One of the defining collaborations of Philip Seymour Hoffman’s career was his long association with New York’s Labyrinth Theater Company, which he helped to found and where he served as an artistic director for many years.
A new fundraising campaign, organized in part by actor Edward Norton, was launched earlier this week in Hoffman’s memory that is intended to benefit the Labyrinth. The Crowdrise campaign has so far raised nearly $12,000 for the company.
“All donations made here by admirers or friends will go to support the Labyrinth in celebration of Phil’s great talent, his enormous contributions and his spirit,” says the campaign.
Hoffman’s longtime partner was Mimi O’Donnell, who is the artistic director the Labyrinth. (The couple had three children together.) The company has specialized in mounting plays by edgy, risk-taking writers such as Stephen Adly Guirgis, Brett C. Leonard and many others.
The Labyrinth, which was founded in 1992, is based at the small Bank Street Theater in New York’s West Village. Hoffman frequently acted in and directed productions for the company. In May, he directed a Labyrinth production of “A Family for All Occasions” by Bob Glaudini, at the Bank.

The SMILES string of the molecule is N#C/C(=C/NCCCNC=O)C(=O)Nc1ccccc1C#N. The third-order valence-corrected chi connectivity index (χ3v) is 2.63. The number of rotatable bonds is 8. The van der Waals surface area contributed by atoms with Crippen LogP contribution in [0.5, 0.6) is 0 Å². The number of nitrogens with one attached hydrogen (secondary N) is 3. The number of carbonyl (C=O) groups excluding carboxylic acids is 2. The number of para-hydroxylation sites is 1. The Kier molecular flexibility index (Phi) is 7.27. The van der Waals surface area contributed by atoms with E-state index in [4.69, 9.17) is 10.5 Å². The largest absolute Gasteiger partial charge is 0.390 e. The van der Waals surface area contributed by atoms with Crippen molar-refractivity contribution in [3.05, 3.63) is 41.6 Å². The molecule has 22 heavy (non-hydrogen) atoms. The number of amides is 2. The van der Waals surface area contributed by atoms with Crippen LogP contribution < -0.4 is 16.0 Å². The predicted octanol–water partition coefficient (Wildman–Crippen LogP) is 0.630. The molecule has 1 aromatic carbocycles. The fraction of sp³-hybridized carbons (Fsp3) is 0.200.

Hoffman died Sunday in New York from a suspected drug overdose. The actor was found dead in an apartment with a needle in his arm, according to police officials.
Danny Feldman, managing director of the Labyrinth, said the campaign was launched by Norton and his associates, and that the theater company wasn’t behind the campaign.
Norton -- who helped to launch Crowdrise in 2010 -- worked with Hoffman in the movies “Red Dragon” and “25th Hour.”
On Wednesday evening, Broadway theaters in New York will dim their lights in remembrance of the actor.